Nastiest Pitches of the Fourth Quarter Tournament – 10 Honorary Mentions

We're hosting a GIF Tournament to crown the best pitch of the Fourth Quarter. These ten didn't make the cut, which most deserved a spot?

It’s the off-season, which means we’re due for another 16-pitch GIF Tournament!

Later this week, we’ll be hosting the Nastiest Pitch of the Fourth Quarter GIF Tournament, featuring pitches thrown across the final six weeks of the regular season and the 2018 postseason.

There was no shortage of GIFs to choose from, making it nearly impossible to cut the field down 16. Here are the pitches that were in the conversation, but didn’t make the final cut as a quick preview of what’s to come. Which pitch deserved a place in the Tournament? Vote and let your voice be heard!

Jake Petricka’s Fastball – Turns out, Alex Bregman is a big fan of 50 Cent’s 2005 hit, “Window Shopper”. What was he supposed to do with this thing though? Up until the absolute last second it looked like Petricka missed into the lefty’s batters box.

Kyle Hendricks’s Changeup This is the type of pitch that could lead a hitter to lose his mind and is something MLB should consider banning in 2019. If you look up “Bugs Bunny Changeup” anywhere else online, this pitch might pop up instead. This bad boy just flutters in and plops over the plate past Trea Turner’s bat, nestling into Willson Contreras’s mitt.

Yonny Chirinos’s Sinker – Between the late action, the depth and the ball running from the middle of the plate to the outside edge, Jace Peterson didn’t stand a chance. Not to mention this sinker was a smooth 94 MPH. Because now sinkers are all of a sudden strikeout pitches

Blake Treinen’s Fastball – “Pitches humming in at 99 MPH are not supposed to move this much, especially when they’re up in the zone,” is probably what was going through Shin-Soo Choo’s head after he saw this pitch. Cannot confirm that to be the case, but he has that look right after the swing-and-miss.

Ryan Pressly’s Curve – What makes this one so great isn’t that it was a back-breaking curve—because it wasn’t. The movement was still great, but there’s been much crazier movement on pitches. However, not many can dot up a pitch with this much movement, which is more challenging. Martin Maldonado moves his glove up a tick at the end, but it’s to steal the strike call. He wasn’t compensating for Pressly because he actually did exactly what he set out to do on that pitch.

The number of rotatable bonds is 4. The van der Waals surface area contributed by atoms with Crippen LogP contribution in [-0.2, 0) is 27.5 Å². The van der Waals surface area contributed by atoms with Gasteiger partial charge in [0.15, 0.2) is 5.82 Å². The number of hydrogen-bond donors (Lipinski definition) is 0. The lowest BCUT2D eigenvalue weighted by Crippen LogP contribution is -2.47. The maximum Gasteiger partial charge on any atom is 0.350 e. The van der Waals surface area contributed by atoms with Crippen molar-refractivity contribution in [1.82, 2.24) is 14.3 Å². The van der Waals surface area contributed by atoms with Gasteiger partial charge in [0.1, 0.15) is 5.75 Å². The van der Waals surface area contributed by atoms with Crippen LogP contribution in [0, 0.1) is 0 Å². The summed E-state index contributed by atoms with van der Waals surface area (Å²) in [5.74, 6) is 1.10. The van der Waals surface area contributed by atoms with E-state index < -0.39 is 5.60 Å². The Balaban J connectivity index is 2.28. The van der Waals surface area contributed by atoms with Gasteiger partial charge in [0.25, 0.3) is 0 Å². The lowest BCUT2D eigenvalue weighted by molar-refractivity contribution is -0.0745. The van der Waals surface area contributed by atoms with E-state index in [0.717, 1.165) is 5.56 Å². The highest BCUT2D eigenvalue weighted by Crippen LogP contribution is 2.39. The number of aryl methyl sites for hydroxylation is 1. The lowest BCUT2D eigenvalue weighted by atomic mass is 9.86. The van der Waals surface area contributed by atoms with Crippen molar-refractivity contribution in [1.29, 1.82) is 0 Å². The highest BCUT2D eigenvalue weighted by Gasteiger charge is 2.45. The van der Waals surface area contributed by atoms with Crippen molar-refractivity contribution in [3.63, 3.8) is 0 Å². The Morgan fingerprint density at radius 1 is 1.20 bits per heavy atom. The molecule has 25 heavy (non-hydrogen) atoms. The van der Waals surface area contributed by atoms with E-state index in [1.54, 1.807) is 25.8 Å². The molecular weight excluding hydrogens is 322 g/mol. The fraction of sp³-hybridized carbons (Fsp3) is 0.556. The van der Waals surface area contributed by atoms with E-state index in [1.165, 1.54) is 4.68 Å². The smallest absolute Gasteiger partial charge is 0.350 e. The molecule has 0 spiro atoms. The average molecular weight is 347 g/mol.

Adam Wainwright’s Curve – He may not be as good as he once was, but Wainwright is sure good once as he ever was. This is vintage. In fact, there’s a good chance Javier Baez hasn’t seen a curveball this good from Wainwright before. Combine that with the insane depth and no one stands a chance on this pitch.

Max Scherzer’s Slider  In the “Year of the Slider” on the Baseball Zodiac (it’s a thing, or should be if it isn’t), Scherzer had some of the best ones. He couldn’t make the list this time around, which will probably upset the one writer who voted for him in the NL Cy Young race, but you can be sure he’ll churn out a few more of these in 2019.

Gerrit Cole’s Slider – Thankfully, Houston has a solid camera angle for pitches. But even then it still took a slow-motion close-up to fully capture how ridiculous this Cole slider was. The spin on this baby is so tight it couldn’t wait to run off the outside edge and away from Yan Gomes.

Dylan Covey’s Changeup– As much as someone already declared this the “Year of the Slider,” there were some unbelievable changeups this year, Covey’s being one of them. The beauty of this one is you don’t need a good camera angle to capture the ridiculousness of it. You can see the thing come in belt-high and just bottom out before it gets past Adam Rosales.

Sergio Romo Changeup – Texas doesn’t exactly have one of the better camera angles to fully appreciate pitches. You can pick up the depth easily no matter what angle, but the horizontal movement isn’t always easy, which is part of why Romo’s changeup is so impressive. This pitch catches a flat tire just before it gets to Willie Calhoun. But it didn’t just drop like a bad habit. Romo’s offering ran like a lineman heading for Thanksgiving dinner, redefining Calhoun’s idea of a good changeup.


Which one of these pitches most deserved to be included in tomorrow’s tournament?

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Nick Friar

Nick pitched at Northwestern University from 2011-14. He firmly believes the answer to every count and situation is a changeup — probably because he only topped out at 91. Nick runs the GIF Tournaments at Pitcher List. If you see a pitch that deserves recognition, let him know on Twitter @Nick_Friar. Maybe give him a follow, too? Or not. Actually, "not" might be the right answer here.

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